85-mile-long coral reef discovered off South Carolina
Deep sea explorers have discovered an “extensive, previously unconfirmed” 85-mile-long reef off South Carolina, with “mounds” of coral more than 300 feet high, says the National Oceanic and Atmospheric Administration.
Some sections of the reef — 160 miles off Charleston — could be thousands, if not hundreds of thousands of years old, said NOAA, which helped organize the expedition.
A dive team hovered over the site Aug. 23-24 in a submersible and “observed continuous live reef or coral rubble” for nearly eight hours, said a NOAA mission report.
“Just mountains of it,” the project’s chief scientist Erik Cordes told the Huffington Post. “We couldn’t find a place that didn’t have corals.”
The reef flourishes in a world of complete darkness a half mile down, where temperatures are a constant 9 degrees, officials said.
NOAA says the submersible team went down to the area not knowing what to expect, after a sea floor mapping project done earlier this year found a series of mysterious mounds in the region. Those mounds turned out to be “coral structures,” NOAA says.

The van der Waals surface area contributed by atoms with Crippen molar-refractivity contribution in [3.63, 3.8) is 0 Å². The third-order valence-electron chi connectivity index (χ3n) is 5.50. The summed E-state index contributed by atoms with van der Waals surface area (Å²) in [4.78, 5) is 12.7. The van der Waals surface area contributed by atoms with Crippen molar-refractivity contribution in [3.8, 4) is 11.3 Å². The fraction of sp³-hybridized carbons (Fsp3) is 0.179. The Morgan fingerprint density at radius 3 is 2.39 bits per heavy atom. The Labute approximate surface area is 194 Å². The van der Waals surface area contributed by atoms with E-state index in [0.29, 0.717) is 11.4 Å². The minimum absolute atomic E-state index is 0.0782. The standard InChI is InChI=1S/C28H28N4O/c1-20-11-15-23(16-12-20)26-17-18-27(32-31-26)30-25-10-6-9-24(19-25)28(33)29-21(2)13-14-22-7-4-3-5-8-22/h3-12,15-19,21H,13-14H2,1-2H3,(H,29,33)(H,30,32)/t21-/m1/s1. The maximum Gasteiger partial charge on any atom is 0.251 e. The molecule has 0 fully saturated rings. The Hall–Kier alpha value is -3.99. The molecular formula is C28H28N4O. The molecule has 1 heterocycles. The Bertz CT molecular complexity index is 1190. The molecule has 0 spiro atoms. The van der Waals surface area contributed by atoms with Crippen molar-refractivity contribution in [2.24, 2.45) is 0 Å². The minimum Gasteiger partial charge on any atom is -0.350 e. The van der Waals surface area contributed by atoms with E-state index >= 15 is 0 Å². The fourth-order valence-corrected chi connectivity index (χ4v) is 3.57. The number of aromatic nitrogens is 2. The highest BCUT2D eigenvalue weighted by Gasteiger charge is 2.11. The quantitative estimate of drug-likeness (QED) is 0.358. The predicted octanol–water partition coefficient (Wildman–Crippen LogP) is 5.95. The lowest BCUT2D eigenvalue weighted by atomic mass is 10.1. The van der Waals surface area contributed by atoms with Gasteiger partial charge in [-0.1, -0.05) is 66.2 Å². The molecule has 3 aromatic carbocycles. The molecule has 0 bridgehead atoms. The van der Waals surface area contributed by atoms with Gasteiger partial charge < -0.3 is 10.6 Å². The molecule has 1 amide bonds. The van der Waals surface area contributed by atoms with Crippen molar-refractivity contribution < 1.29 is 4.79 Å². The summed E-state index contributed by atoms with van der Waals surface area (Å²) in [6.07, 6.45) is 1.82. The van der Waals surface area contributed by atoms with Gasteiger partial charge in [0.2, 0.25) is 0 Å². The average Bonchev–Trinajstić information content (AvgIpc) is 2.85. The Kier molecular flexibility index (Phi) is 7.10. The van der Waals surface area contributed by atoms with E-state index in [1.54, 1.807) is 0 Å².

“When the lengths of all of the mound features and probable reefs in the region are combined, the Deep Search team estimates that there’s approximately 85 linear miles of Lophelia reef,” said a statement from NOAA.
Lophelia is a type of cold-water coral that grows continuously over thousands of years, with each new growth piled over the “skeletal remains of previous generations,” according to Lophelia.org.
The discovery proves that the coral is growing farther off shore and deeper than scientists ever imagined, NOAA says. Researchers collected samples of at least four different coral species at the site and could spend years studying them, officials said.
NOAA says the find is important for multiple reasons, including the fact that coral reefs serve as a home for countless sea creatures and balance the deep sea ecosystem.
The find has also provided scientists with a mystery still to be solved, NOAA says: Did they find only a small part of something that is much bigger, running the length of the entire east coast?
NOAA says the project is part of a four-year study with scientists from seven universities, as well as the Bureau of Ocean Energy Management and the U.S. Geological Survey.